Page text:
During the past 10 years, powerful optical telescopes have opened up a new window on the universe: TeV gamma rays, the highest energy photons ever observed. Measurements at these energies are sensitive to not only astrophysical particle accelerators (supernova remnants, pulsars, AGN, and GRBs) but also a wealth of physics beyond the Standard Model. However, nearly all measurements in this energy band have been pointed observations, which have limited sensitivity to spatially extended sources, diffuse gamma-ray emission, and transient or flaring objects. To fill the gap in observations, the High Altitude Water Cherenkov Observatory (HAWC) was designed to carry out an unbiased survey of TeV gamma rays from the northern sky. HAWC is a wide-field air shower array operating with >95% uptime in the mountains of central Mexico. In this talk I will describe results from our first year of data taking, which includes observations of new TeV sources in the Galactic Plane, measurements of multi-degree gamma ray halos around nearby pulsars (which has implications for the positron excess observed at Earth), and observations of AGN. I will also describe the prospects for studying physics beyond the Standard Model with HAWC.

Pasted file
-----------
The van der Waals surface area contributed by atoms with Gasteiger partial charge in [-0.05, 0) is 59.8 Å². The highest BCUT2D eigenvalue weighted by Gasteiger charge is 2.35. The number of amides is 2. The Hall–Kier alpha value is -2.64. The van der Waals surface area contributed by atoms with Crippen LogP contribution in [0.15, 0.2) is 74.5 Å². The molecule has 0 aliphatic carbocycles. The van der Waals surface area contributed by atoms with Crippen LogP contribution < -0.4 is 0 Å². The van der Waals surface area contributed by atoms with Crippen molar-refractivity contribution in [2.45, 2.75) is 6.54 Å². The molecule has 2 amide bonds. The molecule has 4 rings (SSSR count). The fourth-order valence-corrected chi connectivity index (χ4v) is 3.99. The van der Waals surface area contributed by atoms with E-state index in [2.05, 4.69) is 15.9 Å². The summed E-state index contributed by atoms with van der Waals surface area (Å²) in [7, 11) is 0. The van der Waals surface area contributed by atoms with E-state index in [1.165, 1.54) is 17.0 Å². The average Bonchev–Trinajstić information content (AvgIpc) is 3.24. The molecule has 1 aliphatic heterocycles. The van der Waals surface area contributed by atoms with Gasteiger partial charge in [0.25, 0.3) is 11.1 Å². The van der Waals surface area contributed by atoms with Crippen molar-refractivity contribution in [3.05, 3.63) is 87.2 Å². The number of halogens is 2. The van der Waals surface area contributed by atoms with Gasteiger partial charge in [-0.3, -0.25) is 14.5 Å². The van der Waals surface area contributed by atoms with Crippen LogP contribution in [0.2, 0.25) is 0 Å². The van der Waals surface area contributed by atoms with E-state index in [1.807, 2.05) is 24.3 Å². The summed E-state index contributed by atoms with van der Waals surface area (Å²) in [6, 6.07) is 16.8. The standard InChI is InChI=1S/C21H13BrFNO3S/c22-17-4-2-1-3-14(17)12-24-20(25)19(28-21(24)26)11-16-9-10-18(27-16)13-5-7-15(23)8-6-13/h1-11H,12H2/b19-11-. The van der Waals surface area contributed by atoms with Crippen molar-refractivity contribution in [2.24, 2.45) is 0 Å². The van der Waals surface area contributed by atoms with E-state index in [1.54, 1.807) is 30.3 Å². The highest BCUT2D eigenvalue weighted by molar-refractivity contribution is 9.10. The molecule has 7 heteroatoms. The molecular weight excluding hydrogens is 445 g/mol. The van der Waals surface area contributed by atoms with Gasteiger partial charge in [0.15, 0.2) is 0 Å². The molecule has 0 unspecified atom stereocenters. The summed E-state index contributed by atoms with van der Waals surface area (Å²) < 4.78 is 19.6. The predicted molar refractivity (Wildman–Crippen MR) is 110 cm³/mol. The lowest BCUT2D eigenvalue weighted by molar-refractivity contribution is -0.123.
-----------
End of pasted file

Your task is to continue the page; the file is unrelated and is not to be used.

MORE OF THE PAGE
NPA (Nuclear Particle Astrophysics) Seminar: Segev BenZvi, University of Rochester, “Mapping the Sky in TeV Gamma Rays with HAWC”
Thursday, September 15, 2016 - 1:00pm to 2:00pm
Wright Lab (), WL 210 Conference Room(Location is wheelchair accessible)
272 Whitney AvenueNew Haven, CT 06511
Yale Community Only